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Roger Williams University May Have Fall 'Mini Terms' In Case Of Second Outbreak

BRISTOL, R.I. (CBS) -- Colleges and universities around New England are trying to figure out exactly what their schools will look like in the fall. In Bristol, Rhode Island, Roger Williams University is telling students they will be welcomed back on campus. Their plan includes testing and a lot of academic flexibility.

After spending most of the spring taking classes online, Anthony Soares of Wilbraham said he's had enough and can't wait to get back on campus for his senior year.

"I think we learn better with each other rather than online," he said.

But the upcoming academic year will not be business as usual.

"We have created a very flexible schedule and a very flexible menu of options that students have," explained the school's president, Ioannis Miaoulis.

According to Miaoulis, students will be able to design their own semester, mixing classes on campus and online with research, volunteer and internship opportunities for credit. Students who don't feel comfortable on campus can do all of this remotely with the guidance of a Roger Williams advisor.

The school is also considering changing its academic calendar from a four-month semester to a series of mini-terms that run five weeks each.

"We want to make sure that the schedule is flexible enough so that if there is an outbreak and we need to move online or stop for a period of time, that would damage the least the academic schedule of the students," Miaoulis said.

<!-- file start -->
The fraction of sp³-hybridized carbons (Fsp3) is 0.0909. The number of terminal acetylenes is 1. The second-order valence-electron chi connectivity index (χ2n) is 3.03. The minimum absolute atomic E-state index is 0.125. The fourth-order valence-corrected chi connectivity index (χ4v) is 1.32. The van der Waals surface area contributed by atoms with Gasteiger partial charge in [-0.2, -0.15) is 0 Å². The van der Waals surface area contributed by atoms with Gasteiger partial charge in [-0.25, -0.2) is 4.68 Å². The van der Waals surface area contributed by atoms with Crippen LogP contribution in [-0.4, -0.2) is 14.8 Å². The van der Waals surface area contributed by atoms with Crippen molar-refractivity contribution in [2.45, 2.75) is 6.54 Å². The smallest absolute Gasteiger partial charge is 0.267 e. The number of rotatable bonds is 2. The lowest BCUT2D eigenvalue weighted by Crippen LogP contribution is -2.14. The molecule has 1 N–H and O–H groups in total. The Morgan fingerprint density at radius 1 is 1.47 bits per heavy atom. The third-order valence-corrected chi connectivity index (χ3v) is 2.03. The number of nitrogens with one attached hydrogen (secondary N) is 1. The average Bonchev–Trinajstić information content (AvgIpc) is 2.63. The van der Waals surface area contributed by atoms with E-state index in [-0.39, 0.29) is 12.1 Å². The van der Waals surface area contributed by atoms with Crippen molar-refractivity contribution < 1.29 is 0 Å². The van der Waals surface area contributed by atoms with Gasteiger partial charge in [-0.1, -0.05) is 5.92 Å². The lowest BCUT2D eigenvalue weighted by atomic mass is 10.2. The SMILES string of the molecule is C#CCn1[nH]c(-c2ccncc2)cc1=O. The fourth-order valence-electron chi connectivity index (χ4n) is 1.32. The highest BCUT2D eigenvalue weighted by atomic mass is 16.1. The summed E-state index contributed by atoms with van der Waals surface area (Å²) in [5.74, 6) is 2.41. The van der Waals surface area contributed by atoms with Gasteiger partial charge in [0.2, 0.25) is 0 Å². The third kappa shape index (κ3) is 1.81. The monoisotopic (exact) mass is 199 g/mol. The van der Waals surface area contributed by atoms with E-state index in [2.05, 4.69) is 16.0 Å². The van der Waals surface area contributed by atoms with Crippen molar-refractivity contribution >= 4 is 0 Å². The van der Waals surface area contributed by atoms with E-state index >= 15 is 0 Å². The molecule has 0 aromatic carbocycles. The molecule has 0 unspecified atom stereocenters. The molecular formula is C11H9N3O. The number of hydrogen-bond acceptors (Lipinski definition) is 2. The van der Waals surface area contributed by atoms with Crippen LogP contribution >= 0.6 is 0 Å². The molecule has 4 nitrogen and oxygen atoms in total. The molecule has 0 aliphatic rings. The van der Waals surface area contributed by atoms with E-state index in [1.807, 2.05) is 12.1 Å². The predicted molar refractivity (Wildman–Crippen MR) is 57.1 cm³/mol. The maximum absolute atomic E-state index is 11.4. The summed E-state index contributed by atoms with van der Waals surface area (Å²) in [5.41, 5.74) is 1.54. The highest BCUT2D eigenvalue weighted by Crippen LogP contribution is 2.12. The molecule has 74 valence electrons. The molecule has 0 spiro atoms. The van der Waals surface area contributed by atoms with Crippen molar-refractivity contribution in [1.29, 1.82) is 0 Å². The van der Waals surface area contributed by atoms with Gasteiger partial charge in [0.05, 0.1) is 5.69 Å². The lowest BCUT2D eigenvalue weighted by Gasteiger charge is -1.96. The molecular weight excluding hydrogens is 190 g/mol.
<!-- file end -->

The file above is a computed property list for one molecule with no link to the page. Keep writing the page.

To manage social distancing, students may take turns going to class in-person and logging from their dorms. Mealtimes will also have to be revamped.

"Normally we have 1,000 students dining at the same time in one room. We are probably going to have scheduling, different groups of students at different times." Miaoulis said the school is also looking to reconfigure some space into new dining areas in order to keep students at a safe distance.

Miaoulis said the school wants to make sure all students are tested COVID-19 before they arrive on campus. He's also working with Rhode Island officials to come up with a plan for testing and tracing once students arrive. "We want to be proactive. We are not going to wait until someone has a fever to test," he said.

Soares understands campus will have a different feel in the fall, but he'll take it.

"Anyone could agree that going on campus with some rules is better than having another semester online," he said.

More detailed information on the reopening plan is expected in the next couple of weeks.

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